We start the column LONG AGO IN SPOLETO by reporting an event that testifies to Spoleto’s relationship with modernity.
On March 25 and 26, 1911, a two-day event was organised, dedicated to aviation. The local press announced an exhibition by Raimondo Marra and his Farman biplane, an initiative of a committee of citizens.
Marra used to be a flight pioneer in Italy, a self-taught pilot who used to build his own planes, trying them at the Centocelle Aviation Camp in Rome.
Piazza d’Armi was chosen to be the spot of the event. Admission was fixed at 1 Italian Lira to sit on the tribune, and 50 cents for staying on the lawn, proceeds destined for the new hospital, about to be built. The event’s poster also informs us of a car and shuttle service organised for the occasion.
The press hailed it as an extraordinary event, talking of impressive experiments and reckless overflights of the city and the Rocca. Sadly, the whole thing ended on day 1. After a perfect take-off, the Farman biplane headed out to Colle San Tommaso but the wind overturned it and made it crash among the trees of the San Sabino road. The pilot happily escaped major injuries, and was tributed with an evening banquet at the Lucini Hotel in sign of encouragement.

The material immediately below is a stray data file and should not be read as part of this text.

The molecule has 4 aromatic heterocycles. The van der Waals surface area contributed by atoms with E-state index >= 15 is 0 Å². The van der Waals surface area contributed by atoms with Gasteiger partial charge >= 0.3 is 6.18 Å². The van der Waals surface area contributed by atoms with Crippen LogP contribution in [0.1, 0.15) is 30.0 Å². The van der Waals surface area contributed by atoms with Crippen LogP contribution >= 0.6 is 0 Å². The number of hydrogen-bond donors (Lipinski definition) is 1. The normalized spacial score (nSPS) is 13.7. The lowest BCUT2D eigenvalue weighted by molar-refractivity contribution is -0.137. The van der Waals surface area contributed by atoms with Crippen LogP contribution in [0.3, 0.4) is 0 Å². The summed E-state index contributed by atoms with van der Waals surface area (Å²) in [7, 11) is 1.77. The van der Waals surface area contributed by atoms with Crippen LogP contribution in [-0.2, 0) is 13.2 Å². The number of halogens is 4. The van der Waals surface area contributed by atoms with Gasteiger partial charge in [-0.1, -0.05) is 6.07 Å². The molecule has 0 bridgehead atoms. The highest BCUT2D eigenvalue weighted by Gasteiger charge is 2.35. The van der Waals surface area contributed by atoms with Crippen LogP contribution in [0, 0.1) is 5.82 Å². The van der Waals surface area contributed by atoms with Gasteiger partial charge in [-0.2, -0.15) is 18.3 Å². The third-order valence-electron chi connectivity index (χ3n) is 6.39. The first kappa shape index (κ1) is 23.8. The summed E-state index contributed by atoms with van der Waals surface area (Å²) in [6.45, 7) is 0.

After Spoleto, Marra exhibited in Lucca and Paris. But just after two months, his carreer ended tragically at the Tor di Quinto aerodrome in Rome. The accident was witnessed by then cavalry second lieutenant Francesco Baracca, among the first ones to run to Marra’s rescue, albeit uselessly. Baracca would later be prompted to leave cavalry and pursue aviation, as a consequence of this tragic event and became the aviation axe and war medal in WWI we all know.
Shortly after the two days in Piazza d’Armi, aviation was discussed of again in the city, thanks to Friar Aldo Bernetti, parish priest in Terraja who lectured on aviation on 6 and 7 April at the Sala Mauri. An aviation enthusiast, on that occasion he also presented an airplane model he himself had invented, which he expected to put into production as soon as possible.
The poem L’ariopranu by Fernardo Leonardi, dedicated to the airplane, dates to 1915. The appearing of that invention still raised wonder, interest and curiosity, though deprived of the cheerful enthusiasm that had greeted the arrival of the airplane in Piazza d’Armi just four years earlier.